In CWCF’s recently approved strategic plan, one of the priorities established was increased member engagement. Members want to build greater connections with each other and learn from each other’s successes and challenges. That’s why we’re going to start profiling one of our member co-ops in each issue, beginning with Fourth Pig Construction. We hope these brief profiles will be engaging and informative and lift up the human side of co-ops.
When Fourth Pig Construction launched in 2007, its founders were out to make a difference, both in the type of buildings they made and the type of business they established. They were going to make and renovate buildings using green building methods that would reduce carbon emissions. And they were going to be a worker co-op.
“Our feeling was that if we want to build differently then we should also have an organization that’s more sustainable, to sort of model in our practices what we try to do in our work”, says co-founder Matt Adams.
Although Fourth Pig, which is based in Ontario’s Muskoka region, takes pride in the design of their buildings, there’s a lot more to their mission than mere construction. In keeping with their objective of reducing greenhouse gases from the construction sector, they’re also committed to educating the public about the importance of changing how buildings are made. To this end, they organize and present talks, distribute a newsletter about green buildings and energy, and constantly seek out and research best practices when it comes to green building.
Even if they’re not a typical construction company in some ways, however, Fourth Pig hasn’t been immune to the challenges facing other companies in the sector. There was the initial obstacle of an economy in the early throes of a recession upon their founding, and the perpetual struggle of earning customers’ trust in an industry where “fly by night” companies can sometimes tarnish everyone’s reputation. But Adams thinks that on the whole, Fourth Pig has handled these issues well.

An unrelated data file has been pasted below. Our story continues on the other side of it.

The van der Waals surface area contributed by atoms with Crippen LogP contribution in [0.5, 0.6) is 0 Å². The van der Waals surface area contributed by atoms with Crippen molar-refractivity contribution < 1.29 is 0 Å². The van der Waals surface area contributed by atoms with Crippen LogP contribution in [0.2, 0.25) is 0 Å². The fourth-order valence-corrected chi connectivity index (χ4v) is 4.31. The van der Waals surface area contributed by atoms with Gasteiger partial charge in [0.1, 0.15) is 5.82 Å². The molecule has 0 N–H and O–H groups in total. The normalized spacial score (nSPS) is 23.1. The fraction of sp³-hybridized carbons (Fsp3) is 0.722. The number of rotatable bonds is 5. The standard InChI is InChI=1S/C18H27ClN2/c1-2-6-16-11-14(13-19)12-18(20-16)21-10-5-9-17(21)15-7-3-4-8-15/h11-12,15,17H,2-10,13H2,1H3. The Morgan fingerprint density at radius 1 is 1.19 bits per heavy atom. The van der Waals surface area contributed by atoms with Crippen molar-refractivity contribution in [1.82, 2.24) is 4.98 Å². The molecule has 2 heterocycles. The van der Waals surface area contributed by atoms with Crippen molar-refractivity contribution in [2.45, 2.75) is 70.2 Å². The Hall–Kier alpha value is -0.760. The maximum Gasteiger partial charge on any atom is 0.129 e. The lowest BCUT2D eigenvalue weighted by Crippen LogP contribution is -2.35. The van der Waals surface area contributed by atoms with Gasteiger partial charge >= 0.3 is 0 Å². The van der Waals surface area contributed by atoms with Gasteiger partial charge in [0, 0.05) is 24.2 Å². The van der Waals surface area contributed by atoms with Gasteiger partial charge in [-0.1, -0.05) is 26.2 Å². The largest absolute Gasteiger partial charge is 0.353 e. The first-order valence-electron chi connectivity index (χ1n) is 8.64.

“We’re trying to be different, and fair and honest, so earning the trust of people is a bit of a challenge”, he says. “I think we’ve done a pretty good job of it”.
Being a co-op, despite the more democratic structure and other advantages it offers, has also presented its own challenges, such as lenders and regulators who sometimes possess little knowledge of the co-op model. Adams finds the best solution to this is for co-op workers to have a good understanding of the model themselves, which they can achieve by actions such as taking good notes at every step of the process.
Working with other co-ops has also been a key part of Fourth Pig’s mission. The Muskoka North Good Food Co-op (MNGFC) officially opened their store recently and Adams says Fourth Pig was proud to have been involved with making that happen.
“Starting any new business is challenging and I think it helped that we had two co-ops working together that share co-op principles – it helped to guide decisions and actions as everyone worked toward getting the store open”.
With an upcoming staff retreat, Fourth Pig will be doing some visioning for the next few years soon. Few of the details have been ironed out yet, but Adams says the company hopes to continue to grow and develop sustainably — just like the buildings it creates.